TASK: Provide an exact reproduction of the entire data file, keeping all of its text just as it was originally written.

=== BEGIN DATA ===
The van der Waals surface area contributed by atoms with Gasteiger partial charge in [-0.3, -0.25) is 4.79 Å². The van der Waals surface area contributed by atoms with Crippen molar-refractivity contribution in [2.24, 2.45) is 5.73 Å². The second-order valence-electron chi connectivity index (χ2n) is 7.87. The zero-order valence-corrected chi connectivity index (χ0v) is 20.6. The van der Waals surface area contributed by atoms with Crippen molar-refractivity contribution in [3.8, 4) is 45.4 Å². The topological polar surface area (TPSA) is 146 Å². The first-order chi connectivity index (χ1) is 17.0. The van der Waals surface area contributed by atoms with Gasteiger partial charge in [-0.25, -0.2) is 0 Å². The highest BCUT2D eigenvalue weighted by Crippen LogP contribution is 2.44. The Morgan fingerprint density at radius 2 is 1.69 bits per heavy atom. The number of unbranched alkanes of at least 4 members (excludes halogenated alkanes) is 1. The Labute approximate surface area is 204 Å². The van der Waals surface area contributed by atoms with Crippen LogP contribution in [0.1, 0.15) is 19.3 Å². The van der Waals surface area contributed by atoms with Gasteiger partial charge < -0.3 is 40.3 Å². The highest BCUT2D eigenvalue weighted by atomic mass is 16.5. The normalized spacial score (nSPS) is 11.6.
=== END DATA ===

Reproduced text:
The van der Waals surface area contributed by atoms with Gasteiger partial charge in [-0.3, -0.25) is 4.79 Å². The van der Waals surface area contributed by atoms with Crippen molar-refractivity contribution in [2.24, 2.45) is 5.73 Å². The second-order valence-electron chi connectivity index (χ2n) is 7.87. The zero-order valence-corrected chi connectivity index (χ0v) is 20.6. The van der Waals surface area contributed by atoms with Crippen molar-refractivity contribution in [3.8, 4) is 45.4 Å². The topological polar surface area (TPSA) is 146 Å². The first-order chi connectivity index (χ1) is 17.0. The van der Waals surface area contributed by atoms with Gasteiger partial charge in [-0.25, -0.2) is 0 Å². The highest BCUT2D eigenvalue weighted by Crippen LogP contribution is 2.44. The Morgan fingerprint density at radius 2 is 1.69 bits per heavy atom. The number of unbranched alkanes of at least 4 members (excludes halogenated alkanes) is 1. The Labute approximate surface area is 204 Å². The van der Waals surface area contributed by atoms with Crippen LogP contribution in [0.1, 0.15) is 19.3 Å². The van der Waals surface area contributed by atoms with Gasteiger partial charge < -0.3 is 40.3 Å². The highest BCUT2D eigenvalue weighted by atomic mass is 16.5. The normalized spacial score (nSPS) is 11.6.